Mostly you live with genuine ambivalence and indeterminacy: One minute, you feel that your marriage is a good, solid thing; the next, you resent it and you think, how can I live with this person anymore? One minute you can’t imagine staying; the next, you can’t imagine leaving.

I’m married to the prototype Great Guy and Wonderful Father to ourchild. And he really is. You’d like John. Everybody does. He’s an aggressivelyinoffensive man, with the soul of a mother hen in the bodyof a jock. On winter mornings, before dawn, he wakes up, jumps onhis fancy German-designed stationary bike with electromagnetic resistance,and rides for hours. I can hear the bike roaring and hummingso loudly from the floor below that you’d think he intended to heat our house on the exertions of his famously sculpted legs. “I was talking about your calf muscles with the mechanic at Joe’s garage the other day,” a neighbor tells him. Remarkably, things like this are said to him by other married men.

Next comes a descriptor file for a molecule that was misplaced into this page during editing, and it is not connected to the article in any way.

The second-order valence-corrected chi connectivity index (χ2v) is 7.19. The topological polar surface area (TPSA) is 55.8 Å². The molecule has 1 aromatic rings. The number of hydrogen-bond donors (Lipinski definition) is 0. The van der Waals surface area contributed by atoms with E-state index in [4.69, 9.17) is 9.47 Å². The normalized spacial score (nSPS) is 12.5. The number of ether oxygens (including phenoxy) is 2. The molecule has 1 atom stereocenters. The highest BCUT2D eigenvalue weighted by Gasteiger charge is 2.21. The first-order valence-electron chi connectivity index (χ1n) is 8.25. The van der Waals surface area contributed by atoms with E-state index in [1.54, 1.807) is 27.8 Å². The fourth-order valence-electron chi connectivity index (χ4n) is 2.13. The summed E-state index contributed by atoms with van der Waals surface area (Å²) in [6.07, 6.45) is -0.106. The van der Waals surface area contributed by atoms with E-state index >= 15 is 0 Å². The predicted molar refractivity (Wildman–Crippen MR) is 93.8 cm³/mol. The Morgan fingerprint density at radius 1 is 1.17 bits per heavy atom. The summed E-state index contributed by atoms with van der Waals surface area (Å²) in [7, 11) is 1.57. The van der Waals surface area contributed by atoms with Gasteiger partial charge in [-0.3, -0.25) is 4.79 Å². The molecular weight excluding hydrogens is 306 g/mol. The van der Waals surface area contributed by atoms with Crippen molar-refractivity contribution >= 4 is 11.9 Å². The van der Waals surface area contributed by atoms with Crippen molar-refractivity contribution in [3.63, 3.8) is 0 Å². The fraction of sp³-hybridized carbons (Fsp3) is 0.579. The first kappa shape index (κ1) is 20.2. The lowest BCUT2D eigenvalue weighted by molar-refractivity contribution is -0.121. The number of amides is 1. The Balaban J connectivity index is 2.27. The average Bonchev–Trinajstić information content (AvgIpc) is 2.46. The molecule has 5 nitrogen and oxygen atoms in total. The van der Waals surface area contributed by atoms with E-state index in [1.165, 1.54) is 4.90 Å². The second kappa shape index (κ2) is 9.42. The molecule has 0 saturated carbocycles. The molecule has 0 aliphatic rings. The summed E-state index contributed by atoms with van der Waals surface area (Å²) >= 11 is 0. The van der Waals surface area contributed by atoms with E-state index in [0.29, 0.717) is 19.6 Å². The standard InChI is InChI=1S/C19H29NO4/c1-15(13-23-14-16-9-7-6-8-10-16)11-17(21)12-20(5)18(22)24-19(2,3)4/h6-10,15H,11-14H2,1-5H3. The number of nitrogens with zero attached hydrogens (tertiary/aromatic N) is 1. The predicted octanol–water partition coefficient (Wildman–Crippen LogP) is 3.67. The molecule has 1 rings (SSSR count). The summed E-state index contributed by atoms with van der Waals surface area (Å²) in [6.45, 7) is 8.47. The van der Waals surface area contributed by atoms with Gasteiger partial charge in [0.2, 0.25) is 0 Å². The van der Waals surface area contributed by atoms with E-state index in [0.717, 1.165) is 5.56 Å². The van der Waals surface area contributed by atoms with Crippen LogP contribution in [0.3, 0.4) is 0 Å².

Perhaps because he is a triathlete, a distance runner, and a long-distance cyclist, John understands endurance, and carries the slow metabolizing, long view in his head. His life is paced to withstand discomfort and suffering over protracted stretches. Doubtless, this skill has come in handy in marriage.